June 13, 2012
Food is the ultimate social experience. Hassel Aviles has used this concept to create a vibrant community by bringing together food lovers — the creators and the receivers.
Hassel Aviles is passionate about both food and Toronto, two obsessions that led her to create a happening that has changed the social landscape of our city: the Toronto Underground Market (TUM).
“I love food and I love Toronto, so I created a social food market to promote budding food entrepreneurs and Toronto home cooks,” Hassel said.
The idea started percolating while at home with her two small children. Hassel wanted to be able to help her husband, a chef, who could not afford the expense of opening up a restaurant. She wanted to be able “to give small-scale operators a big-scale opportunity.” She started to do some research and discovered that San Francisco had created a massive grassroots food market, but it closed after two years because it was illegal. The challenge was on, and it did not take long for Hassel to find a way for this idea to become real — and legal — in Toronto.
Using her background in online marketing, Hassel decided she had no alternative but to sit down and start to use her social media tactics to get the word out about this idea to other food junkies in Toronto. To her complete amazement, within a few hours she had hundreds of emails coming in from people loving the idea. Toronto was ready to experience the food being made by the little guy.
September 2011 was the first Toronto Underground Market, at Evergreen Brick Works. Using their commercial kitchen, Hassel and her legal partner Carly Dunster were able to comply with health regulations. They had auditioned 25 vendors to showcase the diversity that exists in Toronto. And thus, the first food market in Canada was born.
Within hours, 1,200 tickets were sold for the first event, which Hassel then repeated in October and November.
This past May 5th, for Cinco de Mayo, Hassel organized the first Street Food Block Party. Along with 20 diverse vendors from past events, Hassel invited Suresh Doss from Food Truck Eats to include ten food trucks, all to encourage the proliferation of diversity of street food in our city. Again, in four hours, over 3,000 tickets were sold.
Cindy Arman has been showcasing her Indonesian cuisine at TUM and there are always long lineups to try her delicacies.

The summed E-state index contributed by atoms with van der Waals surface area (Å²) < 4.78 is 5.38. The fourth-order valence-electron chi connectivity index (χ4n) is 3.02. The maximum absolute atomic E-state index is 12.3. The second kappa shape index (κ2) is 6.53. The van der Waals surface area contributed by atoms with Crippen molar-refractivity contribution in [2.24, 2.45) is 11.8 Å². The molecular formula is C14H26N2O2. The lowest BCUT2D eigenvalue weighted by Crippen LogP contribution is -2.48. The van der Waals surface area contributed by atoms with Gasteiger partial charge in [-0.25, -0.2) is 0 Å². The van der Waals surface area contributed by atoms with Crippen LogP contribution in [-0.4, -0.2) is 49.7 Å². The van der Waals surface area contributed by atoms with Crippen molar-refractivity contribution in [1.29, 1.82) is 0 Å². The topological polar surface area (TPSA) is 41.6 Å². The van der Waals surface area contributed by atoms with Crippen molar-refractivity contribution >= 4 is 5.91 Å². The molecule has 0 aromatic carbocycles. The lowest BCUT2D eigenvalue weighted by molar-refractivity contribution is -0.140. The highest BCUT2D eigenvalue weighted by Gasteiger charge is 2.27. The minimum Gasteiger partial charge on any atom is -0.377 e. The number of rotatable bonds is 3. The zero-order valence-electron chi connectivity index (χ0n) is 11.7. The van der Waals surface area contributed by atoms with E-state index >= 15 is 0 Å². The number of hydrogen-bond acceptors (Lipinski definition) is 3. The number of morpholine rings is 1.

“We owe it all to the amazing team at Toronto Underground Market and their loyal supporters for being an incredible stepping stone for Babi & Co.’s success,” she said.
Teresa Chang, a dedicated participant, enthusiastically exclaimed, “TUM and FTE are great ways to enjoy some awesome food and to meet friends who are also food lovers. Brings back memories of going to night markets in Taiwan.”
The success of this endeavour has been — as an understatement —overwhelming for Hassel. After pouring her over-abundant energy into TUM, as is so often the case, Hassel experienced a complete meltdown before recognizing the need for help. She is thrilled, therefore, to have now partnered with Kate Clegg. This connection has enabled Hassel to come closer to balancing her work, family, passion, and joy.
“I could not do this without her help,” Hassel acknowledged.
Kate is also grateful to be part of such a great enterprise.
“It is wonderful to be amongst people who are fabulous at what they do. All our volunteers are now friends,” she said.
Hassel is obviously fulfilling a dire need. She recognized the desire of aspiring Toronto chefs to showcase their talents, and also the desire for Torontonians to experience the full spectrum of gastronomic delights that are possible. And all this in a place where people can come together in a communal setting — eating, laughing, and meeting each other. The marriage is magical.
She now advocates for all of us to get involved with Street Food Toronto so that anywhere and everywhere you go in Toronto you can experience the diversity and creativity and yumminess of our culinary entrepreneurs.